And sometimes when a problem looms on the horizon, the Power Pool pulls the industry together to try and find a solution.
One of the main speakers at the October gathering was Chelan County PUD General Manager Steve Wright, a man who spent decades working in executive positions and who probably knows more about electricity and the Northwest power system than anyone else alive.
He agrees coal powered electricity is on the way out and that the gap is a problem.
“Headed toward zero, certainly over the course of the next five to 10 years,” Wright said.
I asked, “And when that goes to zero will there be enough power to replace it?”
“Well, I think that’s what this conference is about. Our forecasts say that we’re going to have significant problems,” said Wright.
When Wright talks about the forecasts, he means thousands of computerized scenarios run by a government agency called the Northwest Power and Conservation Council.
Congress set up the council to manage both the power needs of the Northwest and the environmental needs of fish and wildlife along the Columbia River and its tributaries.
One critical task the council handles is running those computerized scenarios to get an idea whether there will be enough electricity to meet demand during a worst-case scenario five years into the future.
It is called a Loss of Load Probability.
The forecast takes in to consideration all announced closures of coal plants or other sources of power planned for retirement. On the other side, only projects which are sited and licensed are counted as additions to the power supply.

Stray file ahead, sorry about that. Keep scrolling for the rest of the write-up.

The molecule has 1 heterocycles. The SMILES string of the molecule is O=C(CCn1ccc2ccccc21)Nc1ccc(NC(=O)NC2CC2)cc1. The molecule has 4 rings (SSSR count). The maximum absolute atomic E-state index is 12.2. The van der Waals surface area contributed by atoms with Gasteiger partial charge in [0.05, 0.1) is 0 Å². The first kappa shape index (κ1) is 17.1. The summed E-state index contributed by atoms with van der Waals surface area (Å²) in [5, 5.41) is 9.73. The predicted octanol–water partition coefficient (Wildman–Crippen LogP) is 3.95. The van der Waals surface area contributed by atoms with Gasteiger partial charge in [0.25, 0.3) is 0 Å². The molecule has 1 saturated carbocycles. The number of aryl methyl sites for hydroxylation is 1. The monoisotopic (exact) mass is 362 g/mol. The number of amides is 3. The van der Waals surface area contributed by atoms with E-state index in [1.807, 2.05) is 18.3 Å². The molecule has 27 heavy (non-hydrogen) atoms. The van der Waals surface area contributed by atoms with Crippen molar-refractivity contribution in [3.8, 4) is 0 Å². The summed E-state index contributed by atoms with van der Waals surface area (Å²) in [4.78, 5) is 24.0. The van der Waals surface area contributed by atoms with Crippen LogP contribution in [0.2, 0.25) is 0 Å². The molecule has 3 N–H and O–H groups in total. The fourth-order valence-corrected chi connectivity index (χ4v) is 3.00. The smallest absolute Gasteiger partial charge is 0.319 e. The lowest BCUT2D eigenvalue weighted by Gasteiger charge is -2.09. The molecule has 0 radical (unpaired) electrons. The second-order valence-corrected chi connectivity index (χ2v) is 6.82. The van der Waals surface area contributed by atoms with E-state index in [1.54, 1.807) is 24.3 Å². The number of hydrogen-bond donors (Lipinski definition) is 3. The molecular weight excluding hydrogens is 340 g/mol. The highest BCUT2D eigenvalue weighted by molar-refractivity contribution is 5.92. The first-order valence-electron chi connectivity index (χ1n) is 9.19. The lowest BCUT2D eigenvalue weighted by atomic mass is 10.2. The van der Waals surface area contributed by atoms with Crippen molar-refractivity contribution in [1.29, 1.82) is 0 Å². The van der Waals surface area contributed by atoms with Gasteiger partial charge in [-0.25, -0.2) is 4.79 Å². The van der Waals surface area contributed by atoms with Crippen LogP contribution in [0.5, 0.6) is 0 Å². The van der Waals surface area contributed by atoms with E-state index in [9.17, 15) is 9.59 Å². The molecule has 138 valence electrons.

The council, and much of the Northwest power industry, consider the power supply adequate if the Loss of Load Probability is 5% or less.
In a presentation on September 18, 2019, the council found the Loss of Load Probability in 2024 is 33%.
That number included the closing of the following coal plants: Centralia 2, Bridger 1 and 2, North Valmy 2.
A later, more conservative estimate found the Loss of Load Probability at 26% by the year 2026.
Their documents show a shortfall could last six hours in the summer and up to 23 hours in the winter.
Either way, it’s a number that shocks many in the industry. It means that every three or four times the worst-case scenarios are run, the region runs out of power.
“And that is pretty much unprecedented,” said Wright.
Chapter two: Left in the dark
The dates when that Loss of Load could happen are not far away.
“Yeah, it’s coming up pretty fast. And in our world, where it takes a long time to build generating resources, to put in place demand response programs, to build transmission… Yeah, we are quite concerned about whether we have enough time to address this issue,” said Wright.
To make up for the lost power from coal, the big utility companies plan to build new wind farms, solar plants and battery storage, as well as work on ways to lower customer use during the highest demand for electricity.
Each utility created its plan independently. Many expect to, in an emergency shortage, buy excess power from other generators on the open market.
That plan has one big flaw when examined system-wide: If everyone does the same thing at the same time it could wipe out the supply.
It’s sort of like homeowners rushing to buy generators from the same few stores as a storm approaches. Pretty soon the stores will be empty, and someone will be left in the dark.
The result could lead to skyrocketing prices for electricity or something the Northwest has not experienced in modern times: rolling blackouts.